A PATHWAY program was life changing for Charles Sturt University Port Macquarie paramedic student Syan Garstang.
Miss Garstang completed CSU’s Indigenous Access Program as a stepping stone to university.
The Bachelor of Clinical Practice (Paramedic) student and young Barkindji woman seized opportunities and encourages others to follow suit.
“If I didn’t take the opportunity to go to the Indigenous Access Program, I wouldn’t be here,” she said about CSU Port Macquarie.
Providing greater opportunity for Indigenous people to train as paramedics is one way CSU is helping to close the health-care gap.
CSU paramedicine discipline leader in the School of Biomedical Sciences Phillip Ebbs said: “We need to maintain a paramedic workforce that is there for all members of the community and you can only do that by ensuring that our students are drawn from all parts of the community.
“Some of the most impressive future paramedics that I have ever met have been Indigenous Australians from more remote communities.
“Sometimes, high school leavers in remote communities have been unable to attain the required marks, simply because they were raised in a remote area with limited resources, or because of other factors occurring at the time.”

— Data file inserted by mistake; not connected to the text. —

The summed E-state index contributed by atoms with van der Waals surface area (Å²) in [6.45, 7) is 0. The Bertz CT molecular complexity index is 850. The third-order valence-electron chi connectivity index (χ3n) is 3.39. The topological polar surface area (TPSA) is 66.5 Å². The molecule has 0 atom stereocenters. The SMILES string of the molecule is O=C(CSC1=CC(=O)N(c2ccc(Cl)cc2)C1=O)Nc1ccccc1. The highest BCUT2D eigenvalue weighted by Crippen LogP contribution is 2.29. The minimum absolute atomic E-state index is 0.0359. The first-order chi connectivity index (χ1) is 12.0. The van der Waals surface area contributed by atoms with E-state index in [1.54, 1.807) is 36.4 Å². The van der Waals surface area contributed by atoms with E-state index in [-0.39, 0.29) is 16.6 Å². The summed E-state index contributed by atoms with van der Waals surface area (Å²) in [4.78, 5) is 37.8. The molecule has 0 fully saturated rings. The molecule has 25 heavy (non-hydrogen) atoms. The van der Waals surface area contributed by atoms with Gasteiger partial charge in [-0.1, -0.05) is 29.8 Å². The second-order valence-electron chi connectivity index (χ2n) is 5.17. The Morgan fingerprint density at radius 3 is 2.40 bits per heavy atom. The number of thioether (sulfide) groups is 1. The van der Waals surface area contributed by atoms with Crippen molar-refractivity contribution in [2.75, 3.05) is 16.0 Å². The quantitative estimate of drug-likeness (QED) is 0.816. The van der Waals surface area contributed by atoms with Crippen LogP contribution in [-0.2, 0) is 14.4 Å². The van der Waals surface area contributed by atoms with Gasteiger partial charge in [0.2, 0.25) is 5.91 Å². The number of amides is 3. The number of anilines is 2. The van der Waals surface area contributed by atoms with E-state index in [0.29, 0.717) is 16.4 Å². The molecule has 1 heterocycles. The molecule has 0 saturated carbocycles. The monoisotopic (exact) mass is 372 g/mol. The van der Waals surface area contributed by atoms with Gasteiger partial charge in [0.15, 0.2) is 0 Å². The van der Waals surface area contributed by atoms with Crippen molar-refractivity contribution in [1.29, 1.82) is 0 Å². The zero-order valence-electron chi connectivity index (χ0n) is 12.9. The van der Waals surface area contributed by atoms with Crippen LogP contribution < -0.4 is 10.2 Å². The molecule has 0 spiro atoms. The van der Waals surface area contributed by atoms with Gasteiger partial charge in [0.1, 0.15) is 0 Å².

March 16 marks National Close the Gap Day.
The day aims to bring people together, share information and take meaningful action in support of achieving Indigenous health equality by 2030.
CSU is building the representation of Indigenous students in the paramedicine program through pathway programs and ongoing support.
More than six per cent of Bachelor of Clinical Practice (Paramedic) students at CSU Port Macquarie are Indigenous.
That was in 2016.
Miss Garstang, who moved from Ourimbah to Port Macquarie, said she was really enjoying university.
“I had the option between Port Macquarie or Bathurst,” she said.
“I like Port Macquarie because of the ocean.
“It doesn’t seem like a big move, even though it is, because it reminds me of home.”
Miss Garstang said as a future paramedic, she likes the idea that she can help people and each working day will be unique.
“I think my Indigenous background gives me insight into cultural beliefs and the ways that Indigenous families operate, which will help me in my job to make a difference in the community,” she said.